Facebook can be very helpful to pastors. It helps us to know how to pray. It is a great avenue for communicating your message, making announcements, establishing connections, helping people to laugh, and a host of other things.
So while there are certainly exceptions, I’ve identified nine common lies perpetuated by people in the media. Granted, there are enough vocal evangelicals to bolster each of these stereotypes, so the media isn’t completely responsible. But nuance is necessary here. Thus this post.
What is amazing is how quickly we can make the switch, how quickly we can turn honor into dishonor and love into hate. From the heights to the depths may be only a matter of weeks or months. Then the book deals are gone, the platforms are removed, the Twitter feed vacant. The higher the climb, the farther the fall. The farther the fall, the longer we have to sit back and watch it all unfold. When it comes to our celebrities, we can be every bit as petty and every bit as cutthroat as the culture around us.
Pastors, I want to talk frankly and, hopefully, with a spirit of love, about one of the biggest mistakes I see many of you make. Most pastors have little emphasis, or sometimes, even knowledge about the content that is taught in groups in their churches.
Something I have found personally helpful in counseling with both men and women through this issue is helping the counselee identify what motivates him or her to seek out pornography. In some ways we might say the actual viewing of pornography is symptomatic of a deeper worship disorder that is happening in the heart. What motivates and precedes the viewing of pornography? Once that can be identified then more specific biblical counsel can often be offered.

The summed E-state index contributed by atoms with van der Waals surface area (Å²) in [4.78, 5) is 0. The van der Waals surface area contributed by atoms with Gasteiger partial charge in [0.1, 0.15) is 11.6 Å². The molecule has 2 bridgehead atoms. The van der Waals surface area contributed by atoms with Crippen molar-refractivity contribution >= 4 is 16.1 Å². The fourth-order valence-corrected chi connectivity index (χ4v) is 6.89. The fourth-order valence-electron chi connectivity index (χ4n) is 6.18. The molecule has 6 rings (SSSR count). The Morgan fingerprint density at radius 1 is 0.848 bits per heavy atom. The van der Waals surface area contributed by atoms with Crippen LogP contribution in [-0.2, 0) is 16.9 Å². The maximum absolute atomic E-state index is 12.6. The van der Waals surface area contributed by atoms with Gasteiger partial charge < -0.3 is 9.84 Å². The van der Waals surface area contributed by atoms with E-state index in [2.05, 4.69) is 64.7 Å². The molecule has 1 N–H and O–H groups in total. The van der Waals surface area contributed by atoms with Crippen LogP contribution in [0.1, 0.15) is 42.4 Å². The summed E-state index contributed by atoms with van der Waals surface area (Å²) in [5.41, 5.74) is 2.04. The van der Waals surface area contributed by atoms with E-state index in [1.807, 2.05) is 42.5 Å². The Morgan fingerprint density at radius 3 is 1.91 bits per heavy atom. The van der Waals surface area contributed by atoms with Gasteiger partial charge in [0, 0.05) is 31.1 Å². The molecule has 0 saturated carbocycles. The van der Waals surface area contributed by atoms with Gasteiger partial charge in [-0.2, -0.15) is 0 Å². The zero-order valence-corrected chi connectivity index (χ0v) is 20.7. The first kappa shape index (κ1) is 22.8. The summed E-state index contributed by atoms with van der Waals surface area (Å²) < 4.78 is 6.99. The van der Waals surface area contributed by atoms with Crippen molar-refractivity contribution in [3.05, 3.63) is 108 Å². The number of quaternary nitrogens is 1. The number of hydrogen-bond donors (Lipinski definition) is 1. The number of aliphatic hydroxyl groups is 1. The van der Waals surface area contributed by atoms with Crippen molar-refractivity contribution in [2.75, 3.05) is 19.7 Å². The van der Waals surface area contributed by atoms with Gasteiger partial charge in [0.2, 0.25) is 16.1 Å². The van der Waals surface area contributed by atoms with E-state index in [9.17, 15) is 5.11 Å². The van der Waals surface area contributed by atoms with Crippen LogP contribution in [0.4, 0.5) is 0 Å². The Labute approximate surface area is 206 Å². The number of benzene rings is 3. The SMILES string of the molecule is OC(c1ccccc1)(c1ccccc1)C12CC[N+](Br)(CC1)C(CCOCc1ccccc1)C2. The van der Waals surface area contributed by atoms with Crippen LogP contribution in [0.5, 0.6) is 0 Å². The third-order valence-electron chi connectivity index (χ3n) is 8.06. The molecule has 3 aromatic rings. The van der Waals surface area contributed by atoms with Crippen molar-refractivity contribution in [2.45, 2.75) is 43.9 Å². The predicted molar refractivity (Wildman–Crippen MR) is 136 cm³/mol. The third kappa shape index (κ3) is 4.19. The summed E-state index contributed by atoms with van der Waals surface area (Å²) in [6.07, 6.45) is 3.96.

The real danger here is not plagiarism—it is idolatry.
All idolatry debases the image bearers who become caught up in its train. Idols promise superhuman results, and for a time they can seem to work. But in fact they destroy the true humanity of both those they temporarily elevate and those they anonymously exploit. Nothing good can come from the superhuman figure presented to the world as “Pastor Mark Driscoll”—not for the real human being named Mark Driscoll himself, and not for the image-bearers who may be neglected in his shadow.
My tummy hurts. Ergo, there is no god.
This argument may be absurd, but it’s not intended as a reductio ad absurdum. Although in simplistic form, this enthymeme encapsulates one of the primary atheological arguments—the argument from evil.
Everything about this is heartbreaking.